Hello Everyone,

Welcome to another edition of Life Ingredients, the newsletter where I share a workout, a healthy recipe, and a piece of motivational advice.

Let’s jump right in as we always do, with a great workout!

Summer is upon us, and I don’t care what kind of shape you’re in, you’re going to feel much more confident at the beach or pool if you’ve done some work on your show-me muscles, like your shoulders and abs. (You know we NEVER miss arm day around here).

My trainer Steve put together a little shoulder-and-abs routine that will absolutely cook both muscle groups in no time. Video below:



Treadmill 10 minutes

Wall Slides 2 x 10-15

Band Pull-Apart 2 x 10-15

90/90 Chest Stretch 1 x 60 seconds each


A) Dumbbell Shoulder Press 3 x 8-12

A) Ab Wheel Rollout 3 x 8-12

Rest 60-90 seconds between sets

B) Barbell Front Raise 3 x 10-15

B) Rear Cable Cross 3 x 10-15

Rest 30-60 seconds between sets

C) Dumbbell Side Raise 3 x 10-15

C) Mini Band Dead Bug 3 x 8-12 each

Rest 30-60 seconds between sets


I’ve got more grilling goodness for you right here, and this time it comes in the form of my grilled lamb skewers that pack a 2-to-1 ratio of protein-to-fat, and a negligible amount of carbs. It’s just the kind of thing to repair those hard-working muscles and instigate fat-burning—all with rich, gourmet flavor. I’ve been saying it forever but it bears repeating: you can learn a lot from the way bodybuilders fuel their bodies, but you don’t need to eat plain, flavorless food to reap the benefits.

If you know me and my story at all, then you know I’m constantly traveling all around the world. The past few weeks have been rather hectic on that front, even by my standards, culminating in an emotional D-Day celebration in Normandy with 70 WWII veterans and then the life-changing Cateran Yomp that I wrote about last month

Suffice it to say: I’m a little tired. It’s more than worth it, but as I’ve tried to seek some down time, I realize that all this go-go-go—and participating in a lot of big events that consume a lot of energy—can sometimes cause you to lose your center. What I mean is: When you stop and take a deep breath—and most crucially—stop worrying about the next big event that you’ve got to prepare for, you can focus on all the small, beautiful things that surround you every single day.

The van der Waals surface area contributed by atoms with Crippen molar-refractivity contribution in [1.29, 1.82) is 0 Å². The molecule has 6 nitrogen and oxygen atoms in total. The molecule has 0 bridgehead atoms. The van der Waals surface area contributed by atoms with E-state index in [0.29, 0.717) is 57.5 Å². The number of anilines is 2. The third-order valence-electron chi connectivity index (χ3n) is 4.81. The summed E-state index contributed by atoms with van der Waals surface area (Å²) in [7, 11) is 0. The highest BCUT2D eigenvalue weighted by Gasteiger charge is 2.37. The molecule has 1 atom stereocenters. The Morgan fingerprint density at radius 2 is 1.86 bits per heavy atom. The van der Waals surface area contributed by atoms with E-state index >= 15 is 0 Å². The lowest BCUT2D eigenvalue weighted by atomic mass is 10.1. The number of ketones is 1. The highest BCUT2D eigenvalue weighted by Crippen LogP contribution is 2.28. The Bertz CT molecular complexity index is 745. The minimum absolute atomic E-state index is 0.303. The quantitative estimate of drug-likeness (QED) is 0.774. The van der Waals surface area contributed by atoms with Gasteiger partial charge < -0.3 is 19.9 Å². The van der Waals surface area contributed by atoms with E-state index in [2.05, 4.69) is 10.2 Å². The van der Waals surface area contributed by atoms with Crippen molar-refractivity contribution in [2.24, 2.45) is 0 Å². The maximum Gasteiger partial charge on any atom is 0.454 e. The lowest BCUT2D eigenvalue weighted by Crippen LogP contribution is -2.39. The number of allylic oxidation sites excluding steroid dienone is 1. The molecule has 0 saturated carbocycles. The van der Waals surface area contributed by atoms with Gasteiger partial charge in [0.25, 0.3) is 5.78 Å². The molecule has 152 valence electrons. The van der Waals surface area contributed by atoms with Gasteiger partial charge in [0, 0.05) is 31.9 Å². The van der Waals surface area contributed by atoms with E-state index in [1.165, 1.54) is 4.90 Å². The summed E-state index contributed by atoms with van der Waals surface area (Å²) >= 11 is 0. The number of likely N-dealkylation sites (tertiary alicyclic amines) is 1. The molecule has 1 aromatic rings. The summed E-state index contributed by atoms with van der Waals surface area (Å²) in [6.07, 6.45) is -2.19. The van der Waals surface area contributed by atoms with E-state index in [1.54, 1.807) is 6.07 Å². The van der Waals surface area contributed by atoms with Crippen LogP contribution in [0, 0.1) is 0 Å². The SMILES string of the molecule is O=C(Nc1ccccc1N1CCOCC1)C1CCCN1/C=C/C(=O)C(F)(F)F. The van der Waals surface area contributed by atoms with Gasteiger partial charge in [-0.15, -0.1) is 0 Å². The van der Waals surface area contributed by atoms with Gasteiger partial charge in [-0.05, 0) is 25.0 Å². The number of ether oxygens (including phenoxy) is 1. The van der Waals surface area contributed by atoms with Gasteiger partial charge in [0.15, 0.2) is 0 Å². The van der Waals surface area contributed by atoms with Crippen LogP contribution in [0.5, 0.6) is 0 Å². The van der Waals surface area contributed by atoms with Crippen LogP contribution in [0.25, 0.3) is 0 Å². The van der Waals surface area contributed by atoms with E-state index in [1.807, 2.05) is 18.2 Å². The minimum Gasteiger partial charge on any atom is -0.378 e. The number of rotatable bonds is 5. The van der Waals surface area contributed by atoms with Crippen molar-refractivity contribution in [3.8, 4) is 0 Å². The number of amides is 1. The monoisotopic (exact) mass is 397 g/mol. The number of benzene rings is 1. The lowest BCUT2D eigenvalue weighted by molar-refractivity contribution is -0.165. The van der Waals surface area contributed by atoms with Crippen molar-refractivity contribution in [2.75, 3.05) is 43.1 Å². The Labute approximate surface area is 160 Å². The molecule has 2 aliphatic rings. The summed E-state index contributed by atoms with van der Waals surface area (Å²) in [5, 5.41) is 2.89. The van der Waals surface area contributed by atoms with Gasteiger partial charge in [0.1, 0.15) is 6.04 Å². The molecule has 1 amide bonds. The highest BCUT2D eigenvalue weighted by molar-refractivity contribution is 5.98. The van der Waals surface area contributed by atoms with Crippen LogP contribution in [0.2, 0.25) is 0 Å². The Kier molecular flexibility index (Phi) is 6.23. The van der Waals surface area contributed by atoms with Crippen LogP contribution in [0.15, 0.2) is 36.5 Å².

There’s beauty in nature, of course, but I’m writing this as more than a call to “stop and smell the roses” but to appreciate things that are even more seemingly mundane. As a for-instance: I got home the other day to a quiet house, unpacked my suitcase, and tossed a bunch of dirty clothes in the washing machine. I poured in the detergent and started the cycle. When it was done, into the dryer it all went. For whatever reason, as I watched those clothes spin around that day, laundry didn’t feel like a thankless chore that I couldn’t get through fast enough. Which was odd because that’s the way it usually feels. This time, it felt… good. Satisfying. Dare I say, almost miraculous?


I mean, forget the really impressive technology of computers and phones: Throughout most of human history, clothes had to be washed by hand and it was a task that took up an untold number of hours. Now we just have these handy machines that do it all. We take all this stuff for granted because we’ve never been without it, but… isn’t it impressive?


I’m comfortable with the fact that you might read this and think it’s a silly sentiment. I get it. If you haven’t experienced something similar, it can sound a little sappy, but I felt the way I felt, and I was overwhelmed with gratitude. It was practically spiritual.


Thinking deeper on this moment, I realize I’ve had brushes with the same feeling throughout my life, and it almost always happens when I’m working or doing some otherwise mindless task. It’s as if the hand of the Universe reached out, gave me a tap on the shoulder and reminded me, “This life is pretty great, isn’t it?” To which I say, “Absolutely.”

So maybe go find a task that needs doing around your house and, rather than rush through it to get to the other side, really immerse yourself in the experience of it. And do it as well as you possibly can—not because anybody can see you, but precisely because nobody can. Then take a moment to clock how you feel. I’d wager anything you’re going to reconnect with your center and feel a whole lot better.

And, while you’re taking that deep breath and being truly present in the world, try to remember the words I live by:


Until next time,